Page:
Woman who boasted about Capitol attack faces new federal charges

Derek Hawkins and Brittany Shammas,

The Washington Post

February 5, 2021 | 2:36 PM

WASHINGTON – A West Texas woman who bragged in a Facebook live stream about storming the U.S. Capitol is facing new federal charges stemming from the attempted insurrection last month, in a significant expansion of her criminal case.

A federal grand jury this week charged Jenny Cudd with obstruction of an official proceeding, entering and remaining in a restricted building, and parading, demonstrating or picketing in a Capitol building. She was also indicted on two counts related to disorderly or disruptive conduct in the building.

The indictment highlights the evolving investigation of the Capitol assault by federal authorities, showing their willingness to escalate prosecutions of alleged rioters and tack on additional counts as they gather evidence.

Cudd, a 36-year-old florist from Midland, Texas, was initially charged with two misdemeanor counts of entering and remaining on restricted grounds and disorderly conduct or violent entry. She was released on her own recognizance.

The new charges are more severe. The most serious, obstruction of an official proceeding, is a felony that falls under a section of federal law related to tampering with a witness, victim or informant. It carries a maximum penalty of 20 years in prison, plus potential fines.

An attorney for Cudd didn’t immediately respond to a request for comment Friday morning.

Days before the grand jury indictment was released, Cudd’s attorney asked a judge to let her travel later this month to Riviera Maya in Mexico for a four-day trip with employees of her flower shop.

“This is a work-related bonding retreat for employees and their spouses,” wrote attorney Farheena Siddiqui in the motion requesting the trip. “Ms. Cudd has appeared at her scheduled court appearance, remains in constant contact with her attorney, and has remained in contact with pretrial probation, as ordered.”

A judge has yet to rule on the motion, according to the docket in the case.

A onetime mayoral candidate and vociferous anti-masker, Cudd gained notoriety for a Facebook live stream in which she boasted about her involvement in the attack on the Capitol.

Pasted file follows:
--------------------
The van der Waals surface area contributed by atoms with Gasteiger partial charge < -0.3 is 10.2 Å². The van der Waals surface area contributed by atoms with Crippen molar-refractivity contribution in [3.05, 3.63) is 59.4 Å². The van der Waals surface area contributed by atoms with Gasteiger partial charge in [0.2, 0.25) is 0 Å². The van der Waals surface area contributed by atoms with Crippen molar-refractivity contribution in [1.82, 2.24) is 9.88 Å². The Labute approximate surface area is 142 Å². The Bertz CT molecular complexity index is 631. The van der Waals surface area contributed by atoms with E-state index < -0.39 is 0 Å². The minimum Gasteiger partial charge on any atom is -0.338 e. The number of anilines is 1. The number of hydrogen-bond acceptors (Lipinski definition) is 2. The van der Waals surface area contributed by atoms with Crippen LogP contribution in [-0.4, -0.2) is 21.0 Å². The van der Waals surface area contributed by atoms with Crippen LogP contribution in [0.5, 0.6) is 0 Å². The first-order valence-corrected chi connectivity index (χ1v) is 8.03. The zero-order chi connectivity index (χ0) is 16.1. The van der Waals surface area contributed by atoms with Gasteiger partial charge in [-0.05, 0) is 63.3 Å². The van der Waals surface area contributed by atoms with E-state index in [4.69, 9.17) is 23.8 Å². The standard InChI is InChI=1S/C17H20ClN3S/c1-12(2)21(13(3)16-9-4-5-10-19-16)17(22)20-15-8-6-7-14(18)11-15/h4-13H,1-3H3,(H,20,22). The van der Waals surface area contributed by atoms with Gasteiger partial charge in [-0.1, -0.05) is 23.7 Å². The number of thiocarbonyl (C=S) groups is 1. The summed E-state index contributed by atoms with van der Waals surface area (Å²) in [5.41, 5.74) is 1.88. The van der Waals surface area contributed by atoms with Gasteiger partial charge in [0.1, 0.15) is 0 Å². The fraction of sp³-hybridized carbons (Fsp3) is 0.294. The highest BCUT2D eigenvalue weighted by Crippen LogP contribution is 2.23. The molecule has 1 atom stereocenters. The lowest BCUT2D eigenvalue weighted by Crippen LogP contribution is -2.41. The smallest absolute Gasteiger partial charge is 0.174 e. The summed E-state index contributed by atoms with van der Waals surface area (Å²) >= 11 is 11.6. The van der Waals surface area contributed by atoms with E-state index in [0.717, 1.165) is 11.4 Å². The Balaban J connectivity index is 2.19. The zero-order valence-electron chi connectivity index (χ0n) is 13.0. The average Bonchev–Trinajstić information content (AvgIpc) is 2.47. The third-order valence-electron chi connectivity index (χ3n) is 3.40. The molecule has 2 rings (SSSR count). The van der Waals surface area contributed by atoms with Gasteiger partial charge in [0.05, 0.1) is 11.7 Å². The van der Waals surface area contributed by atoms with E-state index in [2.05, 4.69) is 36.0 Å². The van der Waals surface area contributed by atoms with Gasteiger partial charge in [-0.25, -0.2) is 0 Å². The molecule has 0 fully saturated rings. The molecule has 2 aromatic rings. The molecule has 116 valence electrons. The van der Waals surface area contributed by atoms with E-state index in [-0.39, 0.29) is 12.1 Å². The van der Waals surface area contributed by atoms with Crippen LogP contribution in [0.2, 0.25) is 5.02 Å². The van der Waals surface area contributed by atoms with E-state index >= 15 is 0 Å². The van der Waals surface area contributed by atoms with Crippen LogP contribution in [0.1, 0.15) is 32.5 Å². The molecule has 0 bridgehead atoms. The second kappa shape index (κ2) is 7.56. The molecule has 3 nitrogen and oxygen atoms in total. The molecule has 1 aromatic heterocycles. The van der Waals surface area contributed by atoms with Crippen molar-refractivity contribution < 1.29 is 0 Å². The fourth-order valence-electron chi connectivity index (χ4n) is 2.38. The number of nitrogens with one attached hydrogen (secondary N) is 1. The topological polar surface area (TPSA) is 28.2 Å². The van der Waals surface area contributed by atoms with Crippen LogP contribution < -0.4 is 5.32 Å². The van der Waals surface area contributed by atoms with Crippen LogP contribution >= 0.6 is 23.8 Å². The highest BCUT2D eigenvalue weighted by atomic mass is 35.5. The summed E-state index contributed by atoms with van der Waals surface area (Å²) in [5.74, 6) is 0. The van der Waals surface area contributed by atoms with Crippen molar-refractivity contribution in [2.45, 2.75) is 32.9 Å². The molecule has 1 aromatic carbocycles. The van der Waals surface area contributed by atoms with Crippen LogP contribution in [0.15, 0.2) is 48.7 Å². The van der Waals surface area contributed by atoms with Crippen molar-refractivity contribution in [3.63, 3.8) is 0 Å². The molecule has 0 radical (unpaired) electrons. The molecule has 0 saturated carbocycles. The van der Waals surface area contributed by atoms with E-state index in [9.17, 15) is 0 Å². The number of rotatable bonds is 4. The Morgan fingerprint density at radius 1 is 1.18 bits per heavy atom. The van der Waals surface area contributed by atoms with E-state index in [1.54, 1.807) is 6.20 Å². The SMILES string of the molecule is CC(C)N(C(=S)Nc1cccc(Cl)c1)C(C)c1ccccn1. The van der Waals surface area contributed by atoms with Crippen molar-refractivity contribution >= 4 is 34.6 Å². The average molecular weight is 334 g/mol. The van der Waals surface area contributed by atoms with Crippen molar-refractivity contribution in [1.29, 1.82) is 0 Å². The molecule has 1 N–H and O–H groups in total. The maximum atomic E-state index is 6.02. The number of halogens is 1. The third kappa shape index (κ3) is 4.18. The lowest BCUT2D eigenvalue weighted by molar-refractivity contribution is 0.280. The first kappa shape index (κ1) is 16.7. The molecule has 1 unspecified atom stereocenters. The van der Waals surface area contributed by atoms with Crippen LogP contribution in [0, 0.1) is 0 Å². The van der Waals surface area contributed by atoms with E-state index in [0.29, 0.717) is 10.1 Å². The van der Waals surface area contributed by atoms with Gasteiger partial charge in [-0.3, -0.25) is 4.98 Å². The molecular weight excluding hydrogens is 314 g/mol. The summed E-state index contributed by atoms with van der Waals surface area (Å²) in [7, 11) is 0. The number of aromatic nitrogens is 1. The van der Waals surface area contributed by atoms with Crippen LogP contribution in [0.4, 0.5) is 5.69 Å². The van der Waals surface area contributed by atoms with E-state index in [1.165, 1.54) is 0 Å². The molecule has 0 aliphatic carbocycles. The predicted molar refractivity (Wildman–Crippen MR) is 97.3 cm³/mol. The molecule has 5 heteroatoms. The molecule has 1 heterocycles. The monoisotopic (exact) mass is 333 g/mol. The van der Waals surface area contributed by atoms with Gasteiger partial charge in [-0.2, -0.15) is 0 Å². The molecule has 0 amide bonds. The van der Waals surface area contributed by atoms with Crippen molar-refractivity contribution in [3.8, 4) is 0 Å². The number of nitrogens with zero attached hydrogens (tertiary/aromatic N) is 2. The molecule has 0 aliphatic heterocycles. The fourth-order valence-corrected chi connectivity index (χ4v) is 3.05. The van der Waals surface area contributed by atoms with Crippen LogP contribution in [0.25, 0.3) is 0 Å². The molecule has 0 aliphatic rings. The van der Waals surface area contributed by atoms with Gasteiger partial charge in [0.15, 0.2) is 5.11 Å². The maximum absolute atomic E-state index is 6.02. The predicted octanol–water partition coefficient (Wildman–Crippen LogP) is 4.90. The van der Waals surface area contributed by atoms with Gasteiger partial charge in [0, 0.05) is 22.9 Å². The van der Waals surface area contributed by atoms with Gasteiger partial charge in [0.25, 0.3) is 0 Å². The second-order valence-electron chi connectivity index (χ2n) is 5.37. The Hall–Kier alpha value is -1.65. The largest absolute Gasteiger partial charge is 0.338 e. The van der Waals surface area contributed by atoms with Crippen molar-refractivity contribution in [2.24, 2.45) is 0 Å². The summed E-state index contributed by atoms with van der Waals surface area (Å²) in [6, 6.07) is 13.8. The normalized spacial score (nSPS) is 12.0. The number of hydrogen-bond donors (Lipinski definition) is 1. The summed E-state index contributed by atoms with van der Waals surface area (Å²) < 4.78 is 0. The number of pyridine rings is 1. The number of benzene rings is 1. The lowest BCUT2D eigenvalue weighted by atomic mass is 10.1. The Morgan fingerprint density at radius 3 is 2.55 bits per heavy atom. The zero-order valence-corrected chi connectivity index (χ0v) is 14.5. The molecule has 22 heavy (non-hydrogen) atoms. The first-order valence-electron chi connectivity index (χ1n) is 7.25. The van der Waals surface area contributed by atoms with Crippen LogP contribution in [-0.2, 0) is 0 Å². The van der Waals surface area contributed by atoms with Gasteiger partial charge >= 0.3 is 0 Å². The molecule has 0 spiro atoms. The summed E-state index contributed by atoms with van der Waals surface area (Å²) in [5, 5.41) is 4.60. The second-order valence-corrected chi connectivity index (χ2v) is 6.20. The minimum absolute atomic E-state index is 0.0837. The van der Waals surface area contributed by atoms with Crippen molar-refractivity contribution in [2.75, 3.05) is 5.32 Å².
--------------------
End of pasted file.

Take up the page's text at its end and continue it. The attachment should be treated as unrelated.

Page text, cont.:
Draped in the Trump flag she’d worn inside the Rotunda and Statuary Hall, she announced, “We did break down . . . Nancy Pelosi’s office door.” Cudd said she “charged the Capitol today with patriots,” adding, “Hell, yes, I am proud of my actions.”

Two days later, she gave an interview to local TV station NewsWest9. In the 14-minute video, she said people who had turned her in to the FBI and left negative reviews of her business were trying to “cancel me because I stood up for what it is that I believe in.” The backlash, she added, “is 100 percent cancel culture.”

Cudd insisted that she did not personally destroy anything or go into any offices. Instead, she said, she used the term “we” to refer to “we the patriots.” She said she had walked through an open door after the barricades were broken down. And although the storming of the Capitol left a police officer and four others dead, she continued to defend it.

“I’ve told everybody this: I would do it again in a heartbeat because I did not break any laws,” Cudd said.

Her arrest came the next week. In a Jan. 12 federal complaint, the FBI cited Cudd’s statements on social media and in the TV interview.

Federal authorities have debated how aggressive they should be in prosecuting people who took part in the Capitol riots, weighing the value of whether to go after those who entered the building but didn’t engage in violent or destructive behavior. Authorities have identified hundreds of suspects and arrested more than 150 people so far.

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